Getting clear answers to those questions will help you improve your landing pages, whether you are in non profit fundraising, marketing or a commercial business. In addition, here are four other questions you should ask yourself, in order to construct the most effective landing pages:

   1. Why should my ideal prospect purchase from me rather than any of my competitors?

   2. How can I streamline all the elements in my sales path?

   3. How can I counter any psychological resistance to the sale with extra incentives?

   4. How can I correct any elements which cause concern in my sale path?

McLaughlin's session also centered are the concept of value contributors (VC) versus value inhibitors (VI). This is a golden-nugget summary of his complete training course on the same topic. The basic goal to optimization of any landing page is to have your value contributors outweigh your value inhibitors.  An example is the photo here.
 

 


More specifically, value contributors include factors like your value proposition and your incentives. Value inhibitors include user friction caused by over lengthy or unwieldy forms and fundamental anxiety toward the sale. VCs increase conversions. VIs reduce them.

Since people come to landing pages for various reasons, so your offer should be clearly presented, and your form questions minimized to those only absolutely necessary, while including incentives to outweigh any anxiety someone feels toward the sale. Too many form fields can cause friction (concern that it will take too long to complete), and overly invasive questions can cause tension (Why do they need this data?, What are they going to do with it? Why do they want my annual income?), which leads to abandonment.  Keep your forms streamlined to the core essentials.

Some final thoughts: Site Visitors can often be thinking...
 

“Is this legit?” Some effective ways to make them feel more confident is by offering helpful information to reassure them...let them know how long you have been established in business, or what credible institutes endorse your company (Better Business Bureau).

“Is it secure?” Be sure to offer a safe and secure purchasing environment for your customers. Your customers want to know that any information they provide you is uncompromised. Mitigate against anxiety by over-compensating in this part of your landing page...subscribe to and include HackerSafe or Verisign logos, etc. to assuage any concerns about safety.

For more in depth training on the subject of optimizing landing pages for non profit fund raising, look for material by Flint McGlaughlin, Director of MECLABS, Director of Enterprise Research at the University of Cambridge, and the Pastor of The Beaches Vineyard Fellowship. http://www.flintmcglaughlin.com


Your first question might be, “What the dickens in Web 2.0?” At least that was my first question. Quite simply, the term refers to a way of using the Internet to “build community.” Building community is the process of causing people to feel a sense of ownership in what you do ... because they are part of it. The process hopefully will build your email list, increase traffic to your site and convert visitors into engaged participants. This could provide a boost to your online fundraising. Here are some techniques to consider.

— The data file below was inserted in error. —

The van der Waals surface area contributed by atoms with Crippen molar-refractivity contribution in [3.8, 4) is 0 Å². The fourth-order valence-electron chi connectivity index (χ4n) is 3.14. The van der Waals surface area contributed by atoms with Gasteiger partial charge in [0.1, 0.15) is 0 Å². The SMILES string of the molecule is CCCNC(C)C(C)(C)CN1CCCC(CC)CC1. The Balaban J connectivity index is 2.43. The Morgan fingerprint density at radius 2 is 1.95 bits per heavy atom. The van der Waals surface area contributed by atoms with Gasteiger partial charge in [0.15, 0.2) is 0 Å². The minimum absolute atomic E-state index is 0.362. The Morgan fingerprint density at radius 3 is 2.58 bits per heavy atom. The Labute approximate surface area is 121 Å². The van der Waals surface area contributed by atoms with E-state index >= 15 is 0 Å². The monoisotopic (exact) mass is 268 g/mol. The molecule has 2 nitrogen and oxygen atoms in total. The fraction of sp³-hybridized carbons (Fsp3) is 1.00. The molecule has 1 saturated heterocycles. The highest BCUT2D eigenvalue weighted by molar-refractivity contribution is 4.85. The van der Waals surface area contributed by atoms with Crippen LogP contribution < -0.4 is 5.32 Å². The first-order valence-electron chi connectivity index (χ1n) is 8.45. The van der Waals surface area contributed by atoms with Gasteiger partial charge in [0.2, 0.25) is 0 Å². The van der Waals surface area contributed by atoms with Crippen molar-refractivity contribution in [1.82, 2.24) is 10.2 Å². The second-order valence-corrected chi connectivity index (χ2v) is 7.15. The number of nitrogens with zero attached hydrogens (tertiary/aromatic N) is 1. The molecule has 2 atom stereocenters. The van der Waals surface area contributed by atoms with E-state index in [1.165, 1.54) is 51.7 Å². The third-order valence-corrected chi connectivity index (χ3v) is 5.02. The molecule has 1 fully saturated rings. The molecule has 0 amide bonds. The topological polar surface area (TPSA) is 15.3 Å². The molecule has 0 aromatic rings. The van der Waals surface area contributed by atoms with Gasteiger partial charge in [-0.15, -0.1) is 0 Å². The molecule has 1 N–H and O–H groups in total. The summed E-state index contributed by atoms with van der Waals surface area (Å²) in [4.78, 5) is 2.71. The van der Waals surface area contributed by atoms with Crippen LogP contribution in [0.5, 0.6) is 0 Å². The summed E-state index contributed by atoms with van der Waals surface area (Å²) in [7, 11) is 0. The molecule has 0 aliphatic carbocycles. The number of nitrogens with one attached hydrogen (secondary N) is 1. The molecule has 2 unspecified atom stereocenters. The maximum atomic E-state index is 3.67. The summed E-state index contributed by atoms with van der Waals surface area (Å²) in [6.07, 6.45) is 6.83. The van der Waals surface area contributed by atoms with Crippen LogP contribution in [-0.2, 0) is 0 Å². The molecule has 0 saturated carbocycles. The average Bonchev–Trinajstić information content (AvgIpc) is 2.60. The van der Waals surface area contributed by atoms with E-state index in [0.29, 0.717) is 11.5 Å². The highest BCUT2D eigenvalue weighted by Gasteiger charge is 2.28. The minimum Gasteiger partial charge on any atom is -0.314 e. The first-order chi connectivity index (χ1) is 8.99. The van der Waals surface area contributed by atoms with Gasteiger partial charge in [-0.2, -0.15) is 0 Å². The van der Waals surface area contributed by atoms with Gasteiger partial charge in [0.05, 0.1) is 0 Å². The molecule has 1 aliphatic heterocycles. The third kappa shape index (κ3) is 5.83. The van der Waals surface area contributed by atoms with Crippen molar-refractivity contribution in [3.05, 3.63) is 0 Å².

Allow visitors to add content to your site. For example, Pathmaker Marketing LLC worked with Gregory Dickow Ministries (and others) to install a couple of Prayer Walls on their website. People can come to the Prayer Wall to submit their prayer requests or praise reports for others to read. They also can read the requests and praises of others and pray for those people as they feel led. The Prayer Wall has become a meeting place for like-minded people to be a part of the ministry along with each other’s lives.

Integrate social networking into your online mix. For example, you could design a Facebook page to integrate with your site. You can quickly build up your list of friends, which will give you a growing list of potential participants in your cause. Professional networking includes such sites as Linkedin and other sites that appeal to a specific niche (such as authors). Twitter is a social networking site that simply allows you to post updates on what you’re up to in order to keep in touch. Use several of these services to build your participant list and manage your search engine listings.

Start blogging. We’ve worked with clients to install a blogging tool on their websites that is search engine optimized. You create one blog entry of just a few paragraphs that contains the right keywords (that you defined), and the content automatically is posted to the other blogs with those keywords. You’re using what you have in your head to create more than one blog with the effort of only one blog. Blogging is another tool that can boost your ranking in search engines to bring more people to your site for you to convert into assets for your non-profit.